Rick Perry says campaign funds to cover future legal bills, talks foreign policy in Washington (+video)

The governor isn't seeking re-election, but may run again for president in 2016. As of June 30, he had $4 million-plus in campaign funds.

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Speaking to conservatives in Washington, Texas Governor Rick Perry said he's confident in his case as he faces two felony indictments on coercion and official oppression charges.

Republican Texas Gov. Rick Perry says any future legal bills he incurs fighting two felony indictments will be paid for with campaign funds, not taxpayer dollars.

Perry has spent $80,000 in public funds on the case so far, and has retained a high-powered team of attorneys moving forward.

But spokeswoman Lucy Nashed said Thursday that further legal bills would come out of campaign coffers. She says she didn't know if there are plans to reimburse the state for Perry's past legal expenses.

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The governor isn't seeking re-election, but may run again for president in 2016. As of June 30, he had $4 million-plus in campaign funds.

Perry was indicted last week by a grand jury in Austin on coercion and official oppression. He calls the case a political ploy.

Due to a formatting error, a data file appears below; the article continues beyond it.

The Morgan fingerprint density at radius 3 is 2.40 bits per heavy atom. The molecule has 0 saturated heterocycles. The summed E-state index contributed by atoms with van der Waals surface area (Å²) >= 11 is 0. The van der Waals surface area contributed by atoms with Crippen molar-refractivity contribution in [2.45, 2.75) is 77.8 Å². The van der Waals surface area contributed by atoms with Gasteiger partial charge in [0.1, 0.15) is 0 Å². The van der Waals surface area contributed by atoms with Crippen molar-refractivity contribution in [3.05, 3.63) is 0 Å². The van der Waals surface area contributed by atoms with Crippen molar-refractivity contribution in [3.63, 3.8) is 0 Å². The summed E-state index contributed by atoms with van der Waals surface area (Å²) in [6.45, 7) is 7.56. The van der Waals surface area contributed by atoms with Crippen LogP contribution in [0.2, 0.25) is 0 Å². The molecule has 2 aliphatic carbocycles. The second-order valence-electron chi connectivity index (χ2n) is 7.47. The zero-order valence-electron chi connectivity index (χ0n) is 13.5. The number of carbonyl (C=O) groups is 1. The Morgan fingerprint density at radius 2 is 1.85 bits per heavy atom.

At a gathering at the conservative Heritage Foundation in Washington Perry signaled Thursday that he would be open to sending US combat forces to Iraq to fight the deadly Islamic state after its attacks on a Christian minority and the beheading of an American journalist.

"We need to have all of our options open," Perry told a gathering at the conservative Heritage Foundation.

The potential 2016 presidential candidate also raised the prospect of members of the Islamic state crossing the U.S. -Mexico border, which he said is too porous because of inaction by President Barack Obama.

Perry arrived in Washington shrugging off a pair of indictments, saying he was "confident" in his defense.

Perry was indicted last week by a grand jury in Austin on charges stemming from his veto last summer of state funds for public corruption prosecutors. He pleaded not guilty on Tuesday shortly after he was fingerprinted and had his mug shot taken.

He cited Democratic pundits who have said the charges are politically motivated.

Perry next heads to politically important New Hampshire.

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